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Poet's Corner
Remembering Bush Lot

No matter anywhere I go
Despite the pomp and show
Whether it’s warm, cold or hot
I always remember Bush Lot
Going to sea-shore feeling the sweet breeze
Yes Bush Lot is the best village in Berbice
With my buddies going to the backdam
Making metagee with plantain and yam
Raiding the mango and jamoon trees
Jumping the middle-walk with ease
Or going for sweet water coconut
Down by Syl’s grandfather tiny hut
By the Big Saline sand reef bathing
After we finish carey-carey catching
I always remember coming from the Abary
Reaching the Crown Dam tired and hungry
And as we reach Ranger Uncle Walter he said
“By I got nothing just some rice and bread”
With the rice with oil and onion we mix
A piece of saltfish and saney it give it a kick
And man! that meal tasted so sweet
Like that up to today I never ever eat
But when I go back to Bush Lot a few years ago
All my friends left or passed away, a sad blow
And I’m very sad for Bush Lot has that special space
In my heart for its home to me,yea! it’s a special place

– Naraine Datt

Crapaud Balls

As I look down the years
I see my baby brother and me
Playing a lively game of cricket
Every evening in our front yard
Using green limes for balls.

We had ourselves much fun.
And as twilight came on
We still stood around with
Little wooden bats ready.

For as darkness drew nigh
We held our bats up high.
That was to be the hour
For the great crapaud slaughter.

Crapauds make very good balls
For after the first prodding
They become soft and distended
And they bounce around lightly.

We followed the crapauds around
And batted them as they jumped.
Sometimes we terrorized them
By throwing salt on their backs.

Then they grew fatter and
Rounder and jumped even faster.
It was then very great sport
Hitting them for fours and sixes.

Indeed, for years we were
My baby brother and me
Mean little crapaud batsmen.

– Etwaria Singh, New York


Mehendi, yes, mehendi.
Oh, that scarlet color
That I so love to see
In delicate patterns
Drawn upon me.

It is the red color
Of girlish vigor.
The symbol of maidenish
Innocence and pleasure.

Oh, what a delight to
Watch the mehendi bright
As hands and feet are turned
This way and that in the light.
Mehendi, oh, mehendi!

– Etwaria Singh, New York

The Human Zoo

If you're not in the wild and hear awhoo
You may be in or in the vicinity of a Zoo
Where animals are kept in cages
As they rant and rave in stages
Man is so cruel and selfish that he would
Hold wretched animals for their own good
They say they are so happy that they
Pace in their tiny cages every day
Not longing for the old wild
They are so happy like a child
Rubbing themselves against the iron bars
Until they bleed or become sick with scars
They are so happy that they copulate
With their water bowl or plate
Forgetting what a mate look like
They are so happy that they take a hike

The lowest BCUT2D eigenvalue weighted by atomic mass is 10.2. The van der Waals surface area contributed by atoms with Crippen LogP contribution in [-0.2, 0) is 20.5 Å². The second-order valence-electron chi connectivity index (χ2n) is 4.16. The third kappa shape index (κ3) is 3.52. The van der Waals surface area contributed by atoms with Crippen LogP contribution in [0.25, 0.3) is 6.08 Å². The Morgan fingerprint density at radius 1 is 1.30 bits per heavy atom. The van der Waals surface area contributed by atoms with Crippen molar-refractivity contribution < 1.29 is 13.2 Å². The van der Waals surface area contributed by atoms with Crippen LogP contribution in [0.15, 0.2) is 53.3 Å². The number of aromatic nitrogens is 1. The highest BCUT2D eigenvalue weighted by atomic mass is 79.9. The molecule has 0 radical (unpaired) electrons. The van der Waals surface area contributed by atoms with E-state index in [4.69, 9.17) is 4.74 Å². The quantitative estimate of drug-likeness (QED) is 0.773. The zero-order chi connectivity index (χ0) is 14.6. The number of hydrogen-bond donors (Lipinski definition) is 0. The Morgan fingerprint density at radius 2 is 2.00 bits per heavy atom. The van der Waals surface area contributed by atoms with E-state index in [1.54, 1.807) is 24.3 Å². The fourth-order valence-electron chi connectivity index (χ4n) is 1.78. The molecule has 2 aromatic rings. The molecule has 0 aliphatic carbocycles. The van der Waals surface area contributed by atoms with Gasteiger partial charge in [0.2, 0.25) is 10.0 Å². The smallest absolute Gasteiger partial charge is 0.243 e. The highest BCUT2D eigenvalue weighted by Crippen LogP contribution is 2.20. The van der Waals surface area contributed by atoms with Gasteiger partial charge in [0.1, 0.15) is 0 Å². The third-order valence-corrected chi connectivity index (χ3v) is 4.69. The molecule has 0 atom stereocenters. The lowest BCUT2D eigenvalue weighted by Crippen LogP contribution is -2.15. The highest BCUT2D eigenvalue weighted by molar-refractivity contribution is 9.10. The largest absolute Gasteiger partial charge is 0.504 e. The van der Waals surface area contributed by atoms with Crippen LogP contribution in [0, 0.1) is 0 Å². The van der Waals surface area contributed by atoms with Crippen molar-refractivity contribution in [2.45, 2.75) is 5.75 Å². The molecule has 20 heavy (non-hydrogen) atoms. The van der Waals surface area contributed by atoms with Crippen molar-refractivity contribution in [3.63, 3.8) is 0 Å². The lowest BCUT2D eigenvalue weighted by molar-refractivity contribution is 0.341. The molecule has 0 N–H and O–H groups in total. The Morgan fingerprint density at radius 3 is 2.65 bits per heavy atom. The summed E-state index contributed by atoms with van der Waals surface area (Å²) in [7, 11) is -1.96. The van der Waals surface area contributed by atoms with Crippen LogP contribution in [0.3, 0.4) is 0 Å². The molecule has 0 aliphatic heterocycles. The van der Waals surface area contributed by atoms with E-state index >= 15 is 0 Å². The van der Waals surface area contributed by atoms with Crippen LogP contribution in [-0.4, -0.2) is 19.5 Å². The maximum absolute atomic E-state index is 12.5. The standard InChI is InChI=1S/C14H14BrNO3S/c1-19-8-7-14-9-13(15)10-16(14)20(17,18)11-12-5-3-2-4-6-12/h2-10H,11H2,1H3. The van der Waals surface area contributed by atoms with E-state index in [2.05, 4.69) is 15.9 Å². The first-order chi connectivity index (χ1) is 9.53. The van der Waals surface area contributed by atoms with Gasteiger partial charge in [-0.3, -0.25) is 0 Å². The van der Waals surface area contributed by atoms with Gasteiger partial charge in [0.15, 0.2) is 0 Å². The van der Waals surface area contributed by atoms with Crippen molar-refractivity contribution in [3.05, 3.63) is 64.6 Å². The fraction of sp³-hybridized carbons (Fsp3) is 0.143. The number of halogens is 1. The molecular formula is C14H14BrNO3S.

Cower trembling in a corner to hide
From man the watcher ready to chide
Or sleep to dream and dream to sleep
Of the open and the wild and the deep

Suppose the tables are turned and say
Men are put in cages for display
I'm sure they would be a wreck
Yet around the world if you check
Zoos are a city's pride and joy
Put for the soul purpose like a toy
For the feast of its citizens' eyes
To be confined is to lose your ties
Isn't that what is done to criminals?
Amidst our perpetual daily denials
Yet we spend so much on zoos and less
On our handicapped, sick and homeless

Man is slowly using the entire ruse
In their own manmade human zoos
Man originally was a hunter
And woman the food gatherer
Then he was busy trying to stay alive
Now he learnt to farm and survive
He thought he was happy and glad
And he ceased to be a nomad
He sought pastures of green
And moved to places he'd never seen
He developed towering immunity
And sharpened his hunting ingenuity
By staying in one place year after year
Living near his filth around his lair
He developed diseases and lethargy
He acquired collateral damage now
Some things he can't disallow
Dumb and obedient in his chore
He is not lean and mean anymore
He is not swift and agile like the monkey
And the women've became fat and lazy

Then he got modern machinery
The final nail ending all his chances
And his wife got all the conveniences
And soon there were more leisure times
But not to teach his kids nursery rhymes
He has lost all the keen senses
He could not sit on the fences
He could've when he was a hunter
He has now become a time consumer

The executive instead of stripping down
His expensive car now goes downtown
And after weed, wine and a party
He now strips down his secretary
The kid who used to throw a ball
Is bored and now have more gall
Now throws it at a glass window
To get attention and more show
A wife now has time to mind a pet
Putting her in a different mindset
And now instead of stroking the dog
She watches soaps and snores like a log
Fantasize with stars and every film fare fan
With extra time now to stroke the milkman

Honey dropping from her lips
With nothing to do she gossips
Her life is meaningless
Her tiny head in a mess
She doesn't have to rub and scrub
As her kids sing rub-a-dub-dub
She watches her clothes dry spin
As she gossips trying to fit in